Along the way, Shadow will learn that the past never dies; that everyone, including his beloved Laura, harbors secrets; and that dreams, totems, legends, and myths are more real than we know. Ultimately, he will discover that beneath the placid surface of everyday life, a storm is brewing – an epic war for the very soul of America – and that he is standing squarely in its path.

Relevant and prescient, American Gods has been lauded for its brilliant synthesis of “mystery, satire, sex, horror, and poetic prose.”

My Review

I finally finished!!!! Whew, that was long.

I’m really, really torn about American Gods. I really liked some of it, and I really hated some of it. I’ve heard that you either love the book or hate it, but that’s not really true for me. I just sort of…read it.

No doubt, that statement just lost me serious street cred from some of you.

But seriously, I understand why so many people love American Gods. And why so many hate it. For me, all the fantasy God-related stuff was…boring. Hard to follow. Hard to care about. And yes, I realize that’s the whole point of the book.

But it isn’t, really. Sure, in some ways American Gods is a fantasy novel, a metaphor for American culture. But it’s also a travelogue, an ode to America. That’s the part that I loved – Shadow’s time spent traversing the country, the people he met, and the circumstances he found himself in. I didn’t care about Laura, I didn’t care about most of the Gods, but I did care about the people of Lakeside. I also cared about Wednesday, about Jackal and Ibis, and about Czernobog, oddly enough.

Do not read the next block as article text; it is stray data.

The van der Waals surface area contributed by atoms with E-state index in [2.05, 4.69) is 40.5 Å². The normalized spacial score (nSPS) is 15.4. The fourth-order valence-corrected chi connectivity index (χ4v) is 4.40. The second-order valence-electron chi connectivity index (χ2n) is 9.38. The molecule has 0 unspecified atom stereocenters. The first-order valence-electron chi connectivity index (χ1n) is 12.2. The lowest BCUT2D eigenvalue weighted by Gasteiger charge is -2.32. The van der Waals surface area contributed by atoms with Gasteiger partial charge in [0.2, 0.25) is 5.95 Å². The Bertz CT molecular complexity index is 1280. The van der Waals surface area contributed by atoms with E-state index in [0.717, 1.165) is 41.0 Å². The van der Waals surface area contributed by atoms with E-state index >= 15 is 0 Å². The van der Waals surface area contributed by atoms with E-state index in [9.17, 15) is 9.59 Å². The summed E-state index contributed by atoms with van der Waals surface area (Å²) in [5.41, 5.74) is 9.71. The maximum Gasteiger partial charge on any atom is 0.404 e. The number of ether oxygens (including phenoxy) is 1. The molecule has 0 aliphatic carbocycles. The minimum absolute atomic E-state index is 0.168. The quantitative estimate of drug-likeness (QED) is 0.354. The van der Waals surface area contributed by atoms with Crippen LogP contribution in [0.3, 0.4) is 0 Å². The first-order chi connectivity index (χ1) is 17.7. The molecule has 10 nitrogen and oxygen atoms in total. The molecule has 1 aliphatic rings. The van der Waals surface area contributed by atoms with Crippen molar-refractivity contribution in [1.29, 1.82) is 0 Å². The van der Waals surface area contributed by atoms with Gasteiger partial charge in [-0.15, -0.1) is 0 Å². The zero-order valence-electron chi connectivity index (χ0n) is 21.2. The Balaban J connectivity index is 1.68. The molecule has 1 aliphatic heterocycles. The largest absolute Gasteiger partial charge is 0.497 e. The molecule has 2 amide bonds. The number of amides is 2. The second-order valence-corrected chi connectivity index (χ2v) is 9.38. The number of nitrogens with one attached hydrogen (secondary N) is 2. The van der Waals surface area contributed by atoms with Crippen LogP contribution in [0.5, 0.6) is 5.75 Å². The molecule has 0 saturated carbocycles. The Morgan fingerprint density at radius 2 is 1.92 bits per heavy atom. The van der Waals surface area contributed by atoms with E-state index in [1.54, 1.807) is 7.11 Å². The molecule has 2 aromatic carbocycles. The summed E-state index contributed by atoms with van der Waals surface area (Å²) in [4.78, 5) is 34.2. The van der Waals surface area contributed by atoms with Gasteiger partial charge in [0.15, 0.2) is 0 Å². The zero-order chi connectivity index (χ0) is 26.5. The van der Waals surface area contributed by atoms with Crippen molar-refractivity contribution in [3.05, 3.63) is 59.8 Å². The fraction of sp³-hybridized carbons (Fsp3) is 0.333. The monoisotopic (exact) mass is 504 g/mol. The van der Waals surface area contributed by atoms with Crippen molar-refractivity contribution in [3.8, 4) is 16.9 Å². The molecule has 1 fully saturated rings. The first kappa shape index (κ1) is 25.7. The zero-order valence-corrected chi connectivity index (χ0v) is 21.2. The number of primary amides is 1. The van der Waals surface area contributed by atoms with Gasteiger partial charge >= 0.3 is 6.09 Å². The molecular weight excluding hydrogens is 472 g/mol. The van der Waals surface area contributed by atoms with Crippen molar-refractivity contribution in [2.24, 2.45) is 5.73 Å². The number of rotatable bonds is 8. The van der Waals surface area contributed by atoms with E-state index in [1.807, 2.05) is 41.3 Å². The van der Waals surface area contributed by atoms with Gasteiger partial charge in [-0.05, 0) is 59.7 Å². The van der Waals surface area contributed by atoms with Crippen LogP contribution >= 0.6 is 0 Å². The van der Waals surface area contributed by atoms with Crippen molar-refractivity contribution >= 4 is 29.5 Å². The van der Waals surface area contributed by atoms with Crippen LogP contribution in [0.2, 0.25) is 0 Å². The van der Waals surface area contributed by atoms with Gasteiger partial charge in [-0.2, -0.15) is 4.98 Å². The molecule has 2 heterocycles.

This review is all over the place, but that’s kinda how I felt reading it. A lot of the “talkable” stuff was lost on me, simply because I couldn’t focus on half the story.

Jimmie read American Gods right before I did, and he enjoyed it but also didn’t care much for the Gods. I told him that I was somewhat sad American Gods was his first taste of Gaiman, and perhaps that’s the best thing for me to say. The book isn’t terrible, by any means, but I don’t think it’s the kind of book that everyone will love. To me, The Graveyard Book is a lot more accessible, and Norse Mythology is a much better look at mythology.

If you’ve read American Gods, where did you come down on the love it/hate it spectrum?

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Review: Exit West by Mohsin Hamid

About Exit Westexitwest

Hardcover: 231 pages
Published: March 2017 by Riverhead
Source: Library via Overdrive

Buy it on Amazon

Goodreads DescriptionIn a country teetering on the brink of civil war, two young people meet—sensual, fiercely independent Nadia and gentle, restrained Saeed. They embark on a furtive love affair and are soon cloistered in a premature intimacy by the unrest roiling their city. When it explodes, turning familiar streets into a patchwork of checkpoints and bomb blasts, they begin to hear whispers about doors—doors that can whisk people far away, if perilously and for a price. As the violence escalates, Nadia and Saeed decide that they no longer have a choice. Leaving their homeland and their old lives behind, they find a door and step through.

Exit West follows these characters as they emerge into an alien and uncertain future, struggling to hold on to each other, to their past, to the very sense of who they are. Profoundly intimate and powerfully inventive, it tells an unforgettable story of love, loyalty, and courage that is both completely of our time and for all time.

My Review

We are all migrants through time.

Those six words perfectly sum up not just Exit West, but humanity today. What are we, but migrants through time?

I don’t even really know what to tell you about Exit West . It’s hard to describe. In some ways, it’s a love story. In others, a social commentary. In yet other ways still it’s a travelogue. But I think that’s the point – Exit West is one of those rare stories that doesn’t have to fit in a box, that shouldn’t fit in a box. It’s a powerful and heartbreaking novel about the power of love and loss and identity.